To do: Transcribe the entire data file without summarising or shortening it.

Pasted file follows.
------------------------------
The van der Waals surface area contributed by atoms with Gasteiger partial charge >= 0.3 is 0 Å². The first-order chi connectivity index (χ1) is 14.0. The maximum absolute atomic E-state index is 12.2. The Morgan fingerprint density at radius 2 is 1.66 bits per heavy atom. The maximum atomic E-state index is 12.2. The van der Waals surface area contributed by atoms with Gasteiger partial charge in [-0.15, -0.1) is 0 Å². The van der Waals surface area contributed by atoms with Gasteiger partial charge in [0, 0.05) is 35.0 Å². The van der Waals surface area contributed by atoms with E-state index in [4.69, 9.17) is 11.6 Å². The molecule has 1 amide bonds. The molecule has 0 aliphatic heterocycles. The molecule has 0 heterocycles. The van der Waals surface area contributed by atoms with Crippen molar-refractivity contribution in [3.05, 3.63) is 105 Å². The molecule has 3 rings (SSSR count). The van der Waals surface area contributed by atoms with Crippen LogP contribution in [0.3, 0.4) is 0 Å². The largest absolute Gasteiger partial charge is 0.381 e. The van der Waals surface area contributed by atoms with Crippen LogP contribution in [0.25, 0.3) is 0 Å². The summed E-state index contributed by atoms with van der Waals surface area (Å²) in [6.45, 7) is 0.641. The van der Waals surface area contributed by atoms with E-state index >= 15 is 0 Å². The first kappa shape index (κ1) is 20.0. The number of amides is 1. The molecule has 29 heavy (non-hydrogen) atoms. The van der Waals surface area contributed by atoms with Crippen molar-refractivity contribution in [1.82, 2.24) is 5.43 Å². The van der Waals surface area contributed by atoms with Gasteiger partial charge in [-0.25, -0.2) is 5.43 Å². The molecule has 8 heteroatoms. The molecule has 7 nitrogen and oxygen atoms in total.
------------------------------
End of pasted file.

The van der Waals surface area contributed by atoms with Gasteiger partial charge >= 0.3 is 0 Å². The first-order chi connectivity index (χ1) is 14.0. The maximum absolute atomic E-state index is 12.2. The Morgan fingerprint density at radius 2 is 1.66 bits per heavy atom. The maximum atomic E-state index is 12.2. The van der Waals surface area contributed by atoms with Gasteiger partial charge in [-0.15, -0.1) is 0 Å². The van der Waals surface area contributed by atoms with Gasteiger partial charge in [0, 0.05) is 35.0 Å². The van der Waals surface area contributed by atoms with E-state index in [4.69, 9.17) is 11.6 Å². The molecule has 1 amide bonds. The molecule has 0 aliphatic heterocycles. The molecule has 0 heterocycles. The van der Waals surface area contributed by atoms with Crippen molar-refractivity contribution in [3.05, 3.63) is 105 Å². The molecule has 3 rings (SSSR count). The van der Waals surface area contributed by atoms with Crippen LogP contribution in [0.3, 0.4) is 0 Å². The largest absolute Gasteiger partial charge is 0.381 e. The van der Waals surface area contributed by atoms with Crippen LogP contribution in [0.25, 0.3) is 0 Å². The summed E-state index contributed by atoms with van der Waals surface area (Å²) in [6.45, 7) is 0.641. The van der Waals surface area contributed by atoms with E-state index >= 15 is 0 Å². The first kappa shape index (κ1) is 20.0. The number of amides is 1. The molecule has 29 heavy (non-hydrogen) atoms. The van der Waals surface area contributed by atoms with Crippen molar-refractivity contribution in [1.82, 2.24) is 5.43 Å². The van der Waals surface area contributed by atoms with Gasteiger partial charge in [-0.25, -0.2) is 5.43 Å². The molecule has 8 heteroatoms. The molecule has 7 nitrogen and oxygen atoms in total.